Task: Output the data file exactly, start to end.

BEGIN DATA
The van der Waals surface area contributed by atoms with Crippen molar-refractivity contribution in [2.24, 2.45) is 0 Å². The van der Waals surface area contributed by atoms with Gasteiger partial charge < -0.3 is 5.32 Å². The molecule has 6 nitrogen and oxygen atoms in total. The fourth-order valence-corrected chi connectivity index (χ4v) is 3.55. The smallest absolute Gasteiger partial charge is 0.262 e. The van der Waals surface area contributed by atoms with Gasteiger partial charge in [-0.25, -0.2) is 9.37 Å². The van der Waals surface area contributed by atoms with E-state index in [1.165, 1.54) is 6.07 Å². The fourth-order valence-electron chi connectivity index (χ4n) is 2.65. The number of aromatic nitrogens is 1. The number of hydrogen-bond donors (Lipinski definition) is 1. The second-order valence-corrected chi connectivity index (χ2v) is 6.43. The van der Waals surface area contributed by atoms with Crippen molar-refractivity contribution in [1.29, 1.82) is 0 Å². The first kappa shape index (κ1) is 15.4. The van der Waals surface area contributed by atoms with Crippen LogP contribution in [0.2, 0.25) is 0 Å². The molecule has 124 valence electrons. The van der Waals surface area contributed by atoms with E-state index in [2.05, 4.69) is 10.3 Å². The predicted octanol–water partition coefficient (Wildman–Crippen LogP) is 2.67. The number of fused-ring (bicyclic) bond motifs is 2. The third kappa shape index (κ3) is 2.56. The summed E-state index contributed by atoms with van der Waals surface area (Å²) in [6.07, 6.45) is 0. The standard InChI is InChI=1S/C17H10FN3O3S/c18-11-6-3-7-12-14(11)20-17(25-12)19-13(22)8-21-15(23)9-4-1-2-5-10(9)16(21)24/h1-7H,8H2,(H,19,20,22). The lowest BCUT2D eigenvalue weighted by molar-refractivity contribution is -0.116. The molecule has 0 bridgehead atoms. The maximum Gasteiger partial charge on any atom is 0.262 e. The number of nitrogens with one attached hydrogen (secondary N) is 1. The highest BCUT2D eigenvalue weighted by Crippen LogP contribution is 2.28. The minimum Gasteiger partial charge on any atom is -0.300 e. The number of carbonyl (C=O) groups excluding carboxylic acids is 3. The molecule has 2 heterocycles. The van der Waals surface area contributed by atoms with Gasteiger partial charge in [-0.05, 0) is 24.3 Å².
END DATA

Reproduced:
The van der Waals surface area contributed by atoms with Crippen molar-refractivity contribution in [2.24, 2.45) is 0 Å². The van der Waals surface area contributed by atoms with Gasteiger partial charge < -0.3 is 5.32 Å². The molecule has 6 nitrogen and oxygen atoms in total. The fourth-order valence-corrected chi connectivity index (χ4v) is 3.55. The smallest absolute Gasteiger partial charge is 0.262 e. The van der Waals surface area contributed by atoms with Gasteiger partial charge in [-0.25, -0.2) is 9.37 Å². The van der Waals surface area contributed by atoms with E-state index in [1.165, 1.54) is 6.07 Å². The fourth-order valence-electron chi connectivity index (χ4n) is 2.65. The number of aromatic nitrogens is 1. The number of hydrogen-bond donors (Lipinski definition) is 1. The second-order valence-corrected chi connectivity index (χ2v) is 6.43. The van der Waals surface area contributed by atoms with Crippen molar-refractivity contribution in [1.29, 1.82) is 0 Å². The first kappa shape index (κ1) is 15.4. The van der Waals surface area contributed by atoms with Crippen LogP contribution in [0.2, 0.25) is 0 Å². The molecule has 124 valence electrons. The van der Waals surface area contributed by atoms with E-state index in [2.05, 4.69) is 10.3 Å². The predicted octanol–water partition coefficient (Wildman–Crippen LogP) is 2.67. The number of fused-ring (bicyclic) bond motifs is 2. The third kappa shape index (κ3) is 2.56. The summed E-state index contributed by atoms with van der Waals surface area (Å²) in [6.07, 6.45) is 0. The standard InChI is InChI=1S/C17H10FN3O3S/c18-11-6-3-7-12-14(11)20-17(25-12)19-13(22)8-21-15(23)9-4-1-2-5-10(9)16(21)24/h1-7H,8H2,(H,19,20,22). The lowest BCUT2D eigenvalue weighted by molar-refractivity contribution is -0.116. The molecule has 0 bridgehead atoms. The maximum Gasteiger partial charge on any atom is 0.262 e. The number of nitrogens with one attached hydrogen (secondary N) is 1. The highest BCUT2D eigenvalue weighted by Crippen LogP contribution is 2.28. The minimum Gasteiger partial charge on any atom is -0.300 e. The number of carbonyl (C=O) groups excluding carboxylic acids is 3. The molecule has 2 heterocycles. The van der Waals surface area contributed by atoms with Gasteiger partial charge in [-0.05, 0) is 24.3 Å².